|The red brick
"Old Jeff" elementary school, on the northwest corner
of Highland and Dakota, was built in 1891, and was used for Baby
Boom student overflow even after the adjacent frame and stucco
"New Jeff" was opened in 1949. The old building was
demolished in 1971.
Jeff and New Jeff, 1961
ON IMAGE TO ENLARGE IIN A NEW WINDOW • KENNON BAIRD COLLECTION
Jeff, about 1970
Footprint of Old Jeff
footprint of the old Jefferson School superimposed on a recent
satellite view of the campus.
Jeff 1023 Broadway 1951
OF KATHRYN FEHLIG
ON PHOTO FOR A LARGER VERSION IN A NEW WINDOW.
| Opened in
1949, the new Jefferson School boasted ramps instead of stairs,
air conditioning, varying classroom color schemes (warm colors
on the north side, cool colors on the south), tinted windows,
recessed fluorescent lighting, lockers in the central corridor,
movable desks and chairs, and an "activity alcove" in
each classroom. The building was designed by Kalispell, Montana
architect Fred A. Brinkman (1883-1970), who also designed Helena's
new Broadwater School at 900 Hollins Ave., which likewise opened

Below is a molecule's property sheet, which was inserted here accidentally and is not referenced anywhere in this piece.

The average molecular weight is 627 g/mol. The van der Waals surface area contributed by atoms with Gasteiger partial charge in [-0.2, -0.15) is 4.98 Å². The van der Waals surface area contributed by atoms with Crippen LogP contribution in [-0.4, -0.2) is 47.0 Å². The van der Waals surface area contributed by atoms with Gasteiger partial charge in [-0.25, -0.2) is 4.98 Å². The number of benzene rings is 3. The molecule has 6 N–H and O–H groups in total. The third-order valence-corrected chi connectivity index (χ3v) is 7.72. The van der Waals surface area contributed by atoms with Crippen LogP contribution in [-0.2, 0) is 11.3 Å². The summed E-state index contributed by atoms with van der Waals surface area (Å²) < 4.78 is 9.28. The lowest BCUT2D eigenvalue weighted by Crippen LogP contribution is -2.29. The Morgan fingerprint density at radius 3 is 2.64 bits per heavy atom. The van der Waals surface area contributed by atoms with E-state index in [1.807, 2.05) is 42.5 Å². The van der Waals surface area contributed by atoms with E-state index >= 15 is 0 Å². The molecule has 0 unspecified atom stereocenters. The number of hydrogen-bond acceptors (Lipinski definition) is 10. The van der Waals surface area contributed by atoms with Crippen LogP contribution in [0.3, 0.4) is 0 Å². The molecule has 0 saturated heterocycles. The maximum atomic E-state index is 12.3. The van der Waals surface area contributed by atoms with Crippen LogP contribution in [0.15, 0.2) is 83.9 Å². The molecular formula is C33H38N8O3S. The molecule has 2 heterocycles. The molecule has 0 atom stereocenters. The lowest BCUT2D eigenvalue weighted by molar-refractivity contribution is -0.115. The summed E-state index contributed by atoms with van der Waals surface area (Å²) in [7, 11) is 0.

in 1949. McKinnon-Decker of Helena was the general contractor.
Jeff and Old Jeff
DAVID HULL COLLECTION
E. Holmes, a Student at Both Schools
from 1958-60, Remembers Old Jeff.
Jeff was remarkable in that it was one of the few tall brick
buildings that survived the 1935 earthquake intact. Another
feature which none of the students will ever forget is the enclosed
three-story spiral fire escape slide mounted to the outside
of the building, which on rare occasions (at least annually)
students were able to enjoy. It was a joy to ride down, one
of the few vivid memories I retain of early elementary school.
"That and the old wooden desks and creaky floors in Old
Jeff; it oozed 19th century charm and you felt like it was a
special place, though a bit spooky. Also, in the winter climbing
up and down "the hill" without sliding down or slipping
was a challenge, particularly if it got icy.
don't build them like that any more. Shame."